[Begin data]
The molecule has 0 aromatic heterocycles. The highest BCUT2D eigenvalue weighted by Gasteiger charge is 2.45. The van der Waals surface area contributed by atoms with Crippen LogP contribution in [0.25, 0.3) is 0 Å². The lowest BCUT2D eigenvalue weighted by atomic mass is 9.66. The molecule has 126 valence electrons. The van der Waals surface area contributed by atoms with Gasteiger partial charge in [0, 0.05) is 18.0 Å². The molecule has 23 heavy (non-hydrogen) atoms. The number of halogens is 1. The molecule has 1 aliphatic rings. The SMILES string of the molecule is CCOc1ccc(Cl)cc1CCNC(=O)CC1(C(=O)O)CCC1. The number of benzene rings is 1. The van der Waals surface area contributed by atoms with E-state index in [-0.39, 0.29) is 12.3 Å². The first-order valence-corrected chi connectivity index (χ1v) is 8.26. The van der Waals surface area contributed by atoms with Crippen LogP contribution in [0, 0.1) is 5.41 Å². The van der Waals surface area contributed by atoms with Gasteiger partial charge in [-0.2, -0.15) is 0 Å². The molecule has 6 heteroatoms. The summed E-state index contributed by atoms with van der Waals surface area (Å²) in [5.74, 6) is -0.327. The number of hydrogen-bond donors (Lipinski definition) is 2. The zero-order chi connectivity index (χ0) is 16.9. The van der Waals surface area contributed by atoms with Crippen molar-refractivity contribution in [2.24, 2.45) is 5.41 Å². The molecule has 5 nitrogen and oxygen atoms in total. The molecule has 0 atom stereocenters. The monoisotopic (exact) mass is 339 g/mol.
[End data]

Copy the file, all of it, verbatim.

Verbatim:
The molecule has 0 aromatic heterocycles. The highest BCUT2D eigenvalue weighted by Gasteiger charge is 2.45. The van der Waals surface area contributed by atoms with Crippen LogP contribution in [0.25, 0.3) is 0 Å². The lowest BCUT2D eigenvalue weighted by atomic mass is 9.66. The molecule has 126 valence electrons. The van der Waals surface area contributed by atoms with Gasteiger partial charge in [0, 0.05) is 18.0 Å². The molecule has 23 heavy (non-hydrogen) atoms. The number of halogens is 1. The molecule has 1 aliphatic rings. The SMILES string of the molecule is CCOc1ccc(Cl)cc1CCNC(=O)CC1(C(=O)O)CCC1. The number of benzene rings is 1. The van der Waals surface area contributed by atoms with E-state index in [-0.39, 0.29) is 12.3 Å². The first-order valence-corrected chi connectivity index (χ1v) is 8.26. The van der Waals surface area contributed by atoms with Crippen LogP contribution in [0, 0.1) is 5.41 Å². The van der Waals surface area contributed by atoms with Gasteiger partial charge in [-0.2, -0.15) is 0 Å². The molecule has 6 heteroatoms. The summed E-state index contributed by atoms with van der Waals surface area (Å²) in [5.74, 6) is -0.327. The number of hydrogen-bond donors (Lipinski definition) is 2. The zero-order chi connectivity index (χ0) is 16.9. The van der Waals surface area contributed by atoms with Crippen molar-refractivity contribution in [2.24, 2.45) is 5.41 Å². The molecule has 5 nitrogen and oxygen atoms in total. The molecule has 0 atom stereocenters. The monoisotopic (exact) mass is 339 g/mol.